November 7 - 13, 2011 Vol. 14 — No. 28

Top Stories

  • What's the playbook for tablets?

    Across sports, on-field technology is in a 1970s time warp. “It seems silly that during the 2011 World Series you see a coach in the dugout leafing through paper notebooks,” said SportsNet New York President Steve Raab. Anyone who’s used an iPad can see how it would help coaches or players, even before specific apps are written for their use. However, there are sponsorship and media rights issues more complex than a flea-flicker that need to be overcome before an NFL coach’s clipboard or laminate will be replaced by a tablet.

  • Pac-12 buys back rights, clears way for new channel

    The Pac-12 has completed a complex six-month negotiation to acquire key TV, digital and sponsorship rights previously held by multimedia rights holders IMG College and Learfield Sports. The deal, which will require the conference to pay IMG College and Learfield roughly $15 million a year for the rights, clears the way for the launch of the Pac-12 TV channel next year, while also putting the conference in control of vital distribution categories, including wireless and multiplatform video distributor.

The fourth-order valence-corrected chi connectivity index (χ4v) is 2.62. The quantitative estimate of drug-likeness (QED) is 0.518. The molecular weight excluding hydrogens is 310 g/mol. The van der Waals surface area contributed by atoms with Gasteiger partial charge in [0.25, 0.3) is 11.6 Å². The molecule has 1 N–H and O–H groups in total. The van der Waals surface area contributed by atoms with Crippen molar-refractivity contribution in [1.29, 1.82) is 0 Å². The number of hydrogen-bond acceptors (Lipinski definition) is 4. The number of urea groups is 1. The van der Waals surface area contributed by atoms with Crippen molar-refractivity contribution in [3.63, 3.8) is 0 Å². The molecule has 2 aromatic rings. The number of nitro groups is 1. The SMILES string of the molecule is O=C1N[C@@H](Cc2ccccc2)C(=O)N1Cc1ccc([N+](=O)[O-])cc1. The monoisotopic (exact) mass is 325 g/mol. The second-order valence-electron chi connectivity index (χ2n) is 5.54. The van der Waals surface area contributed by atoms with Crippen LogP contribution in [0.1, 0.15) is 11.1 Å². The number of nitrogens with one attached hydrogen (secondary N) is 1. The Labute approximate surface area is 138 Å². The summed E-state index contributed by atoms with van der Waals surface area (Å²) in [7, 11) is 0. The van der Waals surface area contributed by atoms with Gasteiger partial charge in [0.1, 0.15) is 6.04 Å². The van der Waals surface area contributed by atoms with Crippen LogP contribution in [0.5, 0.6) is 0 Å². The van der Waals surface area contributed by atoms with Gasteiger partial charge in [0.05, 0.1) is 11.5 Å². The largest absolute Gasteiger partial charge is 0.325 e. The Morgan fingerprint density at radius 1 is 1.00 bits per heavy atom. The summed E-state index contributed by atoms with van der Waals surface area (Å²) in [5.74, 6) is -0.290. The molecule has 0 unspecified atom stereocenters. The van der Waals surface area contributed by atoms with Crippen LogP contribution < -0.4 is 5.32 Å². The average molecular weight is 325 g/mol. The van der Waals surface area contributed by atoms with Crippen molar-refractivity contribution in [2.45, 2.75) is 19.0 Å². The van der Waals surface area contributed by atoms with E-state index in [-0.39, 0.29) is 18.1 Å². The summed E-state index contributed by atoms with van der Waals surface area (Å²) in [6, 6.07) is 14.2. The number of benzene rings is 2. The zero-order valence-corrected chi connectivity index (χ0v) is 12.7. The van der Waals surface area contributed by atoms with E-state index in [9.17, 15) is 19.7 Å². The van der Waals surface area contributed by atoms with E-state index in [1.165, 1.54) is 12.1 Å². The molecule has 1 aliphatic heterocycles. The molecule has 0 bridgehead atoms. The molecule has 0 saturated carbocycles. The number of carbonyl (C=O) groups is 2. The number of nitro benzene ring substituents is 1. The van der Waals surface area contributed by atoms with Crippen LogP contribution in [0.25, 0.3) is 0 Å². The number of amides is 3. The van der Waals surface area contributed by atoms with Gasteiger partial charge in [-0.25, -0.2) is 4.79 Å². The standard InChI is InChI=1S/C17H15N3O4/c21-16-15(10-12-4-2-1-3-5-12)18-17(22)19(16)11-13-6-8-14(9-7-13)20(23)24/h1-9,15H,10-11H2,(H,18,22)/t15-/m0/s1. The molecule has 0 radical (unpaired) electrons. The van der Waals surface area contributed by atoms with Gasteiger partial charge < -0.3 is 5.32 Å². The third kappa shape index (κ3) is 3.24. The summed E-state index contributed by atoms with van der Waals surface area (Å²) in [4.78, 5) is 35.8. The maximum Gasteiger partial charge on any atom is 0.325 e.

• Time Warner Cable’s big sports play

    When talks between NFL Network and Time Warner Cable broke off last month, a familiar refrain was heard time and again from corners of the sports industry: The country’s second-biggest cable operator once again was failing to support TV sports. Over the past eight months, the cable operator has been in the middle of several industry-changing deals that revolve around sports, and it expects to be part of many more future negotiations in markets where it owns cable systems.

  • NFL House to debut at Super Bowl

    In a clear response to the hospitality troubles that marred Super Bowl XLV in Dallas, the NFL is moving forward on a new level of league-administered hospitality called NFL House — a high-end, drop-in facility for business partners that will operate from Thursday through Sunday of Super Bowl week in Indianapolis.

  • Fox flexes promotional muscle for UFC

    Lorenzo Fertitta, the billionaire owner of the UFC, on Saturday night will watch the property he bought a decade ago make its debut on Fox, which will air Cain Velasquez’s heavyweight title defense against Junior dos Santos. Promotion was not the only reason that the UFC chose Fox. The network’s financial package, which sources placed at an average of $90 million a year for seven years, or more than double the reported $35 million a year that the UFC had received from incumbent Spike, certainly helped.

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